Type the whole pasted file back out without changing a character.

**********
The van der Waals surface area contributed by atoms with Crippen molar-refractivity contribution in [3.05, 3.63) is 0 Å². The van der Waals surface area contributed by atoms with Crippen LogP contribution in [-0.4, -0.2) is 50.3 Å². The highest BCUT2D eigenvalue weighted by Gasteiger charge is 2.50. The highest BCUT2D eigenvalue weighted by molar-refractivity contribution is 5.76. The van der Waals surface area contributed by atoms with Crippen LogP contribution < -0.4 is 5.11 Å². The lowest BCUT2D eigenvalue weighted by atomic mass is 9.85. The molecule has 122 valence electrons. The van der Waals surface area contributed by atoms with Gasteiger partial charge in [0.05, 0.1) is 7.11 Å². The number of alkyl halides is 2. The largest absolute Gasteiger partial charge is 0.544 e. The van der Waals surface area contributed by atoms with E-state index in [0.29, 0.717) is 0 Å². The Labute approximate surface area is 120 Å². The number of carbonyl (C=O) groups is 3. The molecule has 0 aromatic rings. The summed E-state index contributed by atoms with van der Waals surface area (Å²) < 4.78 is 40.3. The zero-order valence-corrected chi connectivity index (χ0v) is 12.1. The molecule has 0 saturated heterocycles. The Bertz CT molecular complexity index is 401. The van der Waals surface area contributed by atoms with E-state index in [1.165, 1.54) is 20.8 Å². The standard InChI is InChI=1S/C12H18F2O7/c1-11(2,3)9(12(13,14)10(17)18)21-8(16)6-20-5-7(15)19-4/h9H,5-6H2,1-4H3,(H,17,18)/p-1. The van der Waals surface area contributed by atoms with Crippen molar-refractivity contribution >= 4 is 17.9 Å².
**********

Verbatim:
The van der Waals surface area contributed by atoms with Crippen molar-refractivity contribution in [3.05, 3.63) is 0 Å². The van der Waals surface area contributed by atoms with Crippen LogP contribution in [-0.4, -0.2) is 50.3 Å². The highest BCUT2D eigenvalue weighted by Gasteiger charge is 2.50. The highest BCUT2D eigenvalue weighted by molar-refractivity contribution is 5.76. The van der Waals surface area contributed by atoms with Crippen LogP contribution < -0.4 is 5.11 Å². The lowest BCUT2D eigenvalue weighted by atomic mass is 9.85. The molecule has 122 valence electrons. The van der Waals surface area contributed by atoms with Gasteiger partial charge in [0.05, 0.1) is 7.11 Å². The number of alkyl halides is 2. The largest absolute Gasteiger partial charge is 0.544 e. The van der Waals surface area contributed by atoms with E-state index in [0.29, 0.717) is 0 Å². The Labute approximate surface area is 120 Å². The number of carbonyl (C=O) groups is 3. The molecule has 0 aromatic rings. The summed E-state index contributed by atoms with van der Waals surface area (Å²) < 4.78 is 40.3. The zero-order valence-corrected chi connectivity index (χ0v) is 12.1. The molecule has 0 saturated heterocycles. The Bertz CT molecular complexity index is 401. The van der Waals surface area contributed by atoms with E-state index in [1.165, 1.54) is 20.8 Å². The standard InChI is InChI=1S/C12H18F2O7/c1-11(2,3)9(12(13,14)10(17)18)21-8(16)6-20-5-7(15)19-4/h9H,5-6H2,1-4H3,(H,17,18)/p-1. The van der Waals surface area contributed by atoms with Crippen molar-refractivity contribution >= 4 is 17.9 Å².